There are three types of interactions between a ligand and metal orbital. These are Sigma, Pi and Delta interactions.

Sigma Interactions: These are the strongest interactions resulting from the best overlap between the orbitals. So the bonding molecular orbitals will be low in energy and the antibonding MO's will be high in energy. To give some examples, I can say two s-orbitals, two Pz orbitals, two dz^2 orbitals or an s and Pz orbital will give Sigma interactions. So, when we draw the bonding orbitals, they will be the lowest.

This image and the other one below are from Miessler and Tarr's Inorganic Chemistry textbook.

Pi Interactions: These are the second strongest interactions and we can usually see them between two Px, dxz, dyz orbitals. Since Sigma interactions are stronger than these, Pi interactions will strengthen Sigma bonds. 

Delta Interactions: They are the weakest interactions and they usually occur between orbitals like dxy or dx^2-y^2. Don't let the image trick you. They are the weakest!

Monday, May 5, 2014

Molecular Orbital Theory Notes I

I took intermediate and advanced Inorganic Chemistry courses last year. Since then, I have been asked several questions by my friends who are just taking these courses and I tried to answer them as much as I could. So, I decided to write some posts about the MO Theory and how to construct simple molecular orbital diagrams for students like me. Another reason for me to write these is that writing (or teaching someone else) helps me too (win-win). I will try not to go into anything deep, so obviously you will need to read your textbook to get more information or a quantitative approach. Please correct me if there is anything wrong with my explanations.

First of all, to understand ANY discussion about orbitals, one HAS TO know the "shapes" of the d orbitals. You can see them below. The role of symmetry is also very important in understanding the electronic structure of a complex and in drawing a molecular orbital diagram. Because, the overlap integral (you can read more about it in a book) should be non zero in order to have an interaction. This means that orbitals must have some kind of symmetry to interact. 

Let me give some very general information about d-orbitals here. 

Both dxz, dxy, dyz orbitals have two nodal planes (xy, yz; xz, yz; xz, xy respectively). Some people are confused with the signs of the lobes of these and other orbitals. If you imagine a coordinate system and give + and - signs for each coordinates, then you will notice that the sign of each lobe changes as you move along the quadrants. For example, for dxz orbital, when both x and z coordinates are +, the sign will be + too. But, when you assign - to x and + to z, the sign will be negative. You can try this on your own.

Now it's time to think about dx2-y2 orbital. This orbital as you can see above, lies along the x and y axes. Just like the other ones, this one also has two nodal planes. You can imagine them bisecting between x and y axes. The sign of each lobe will again change as you move from one lobe to another. Just by basic math skills, you can assign + to x and 0 to y and you can see how they will change.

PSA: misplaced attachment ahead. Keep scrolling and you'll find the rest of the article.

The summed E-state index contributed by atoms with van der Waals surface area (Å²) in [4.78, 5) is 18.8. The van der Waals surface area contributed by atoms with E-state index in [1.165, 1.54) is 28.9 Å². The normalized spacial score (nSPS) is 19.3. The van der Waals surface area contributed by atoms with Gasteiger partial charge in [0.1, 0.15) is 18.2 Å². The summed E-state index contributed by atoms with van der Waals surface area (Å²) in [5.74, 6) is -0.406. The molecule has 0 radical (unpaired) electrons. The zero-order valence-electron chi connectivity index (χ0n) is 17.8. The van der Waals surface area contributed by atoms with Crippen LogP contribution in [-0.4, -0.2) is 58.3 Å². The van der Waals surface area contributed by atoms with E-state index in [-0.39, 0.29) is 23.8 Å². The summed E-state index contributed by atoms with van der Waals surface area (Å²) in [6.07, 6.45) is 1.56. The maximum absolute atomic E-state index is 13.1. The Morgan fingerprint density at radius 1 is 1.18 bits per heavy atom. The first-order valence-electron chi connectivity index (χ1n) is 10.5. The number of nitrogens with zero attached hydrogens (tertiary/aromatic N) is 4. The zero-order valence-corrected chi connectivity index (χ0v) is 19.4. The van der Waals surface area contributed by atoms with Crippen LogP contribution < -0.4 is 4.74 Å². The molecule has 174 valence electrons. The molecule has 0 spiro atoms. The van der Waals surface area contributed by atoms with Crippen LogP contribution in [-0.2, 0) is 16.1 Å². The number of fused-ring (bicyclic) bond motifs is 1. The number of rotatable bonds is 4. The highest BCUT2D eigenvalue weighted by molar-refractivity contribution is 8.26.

dz2 has an interesting shape. In fact this orbital is represented as "2z^2-x^2-y^2"for some mathematical reasons which I do not fully understand. But, for an undergraduate student, it is OK not to know it. At least, this has been my experience. Anyway, 2z^2 tells us that no matter the sign of z is, the sign of the lobe will be + along the z axis. But, when z is zero, the sign has to be -. It is that simple. 

Thursday, May 1, 2014

Ship-in-Bottle Synthesis

I just learned this term yesterday. The name reveals itself. It looks like you can build molecules, complexes or even metal clusters in zeolites or nanostructures(?) and then trap them there. Really interesting. I have always liked "ship-in-a-bottle" things. By the way, I made a quick search on ACS using both "ship-in-a-bottle" and "ship-in-bottle," a total number of 9 publications were found. So, it might not be used so frequently. Or may be it is a really difficult technique just like building a ship in a bottle. 

image is from : “Ship-in-Bottle“ Catalyst Technology by  Masaru lchikawa. If you google it, you can download the pdf for free.

A Mossbauer Spectroscopy problem

I believe this is the second post about Mossbauer Spectroscopy. The first one is here. So here is the problem that I saw in the book:

Some iron complexes in the form of FeX2(py)2 can be monomeric or polymeric as shown below (X=Cl, I).

Using the Mossbauer data given in the table below, determine which complex is polymeric.



First of all, for Iron we should know that the increased electron density at the nucleus will cause the isomer shift (IS) to decrease. Lower coordination number will also have a decreasing effect on IS. All these tell us that iodide complex will have the pseudo tetrahedral geometry like the one on left. 

I also know that complexes with lower symmetries have higher QS. This might explain the QS value for the iodide complex.

This problem was adapted from a publication:

If you read the paper, you will see that the authors did not have a crystal structure for the iodide complex. So, this problem is another example how useful Mossbauer Spectroscopy is. You can also read their discussion. To be correct, I read the paper first and then wrote my post.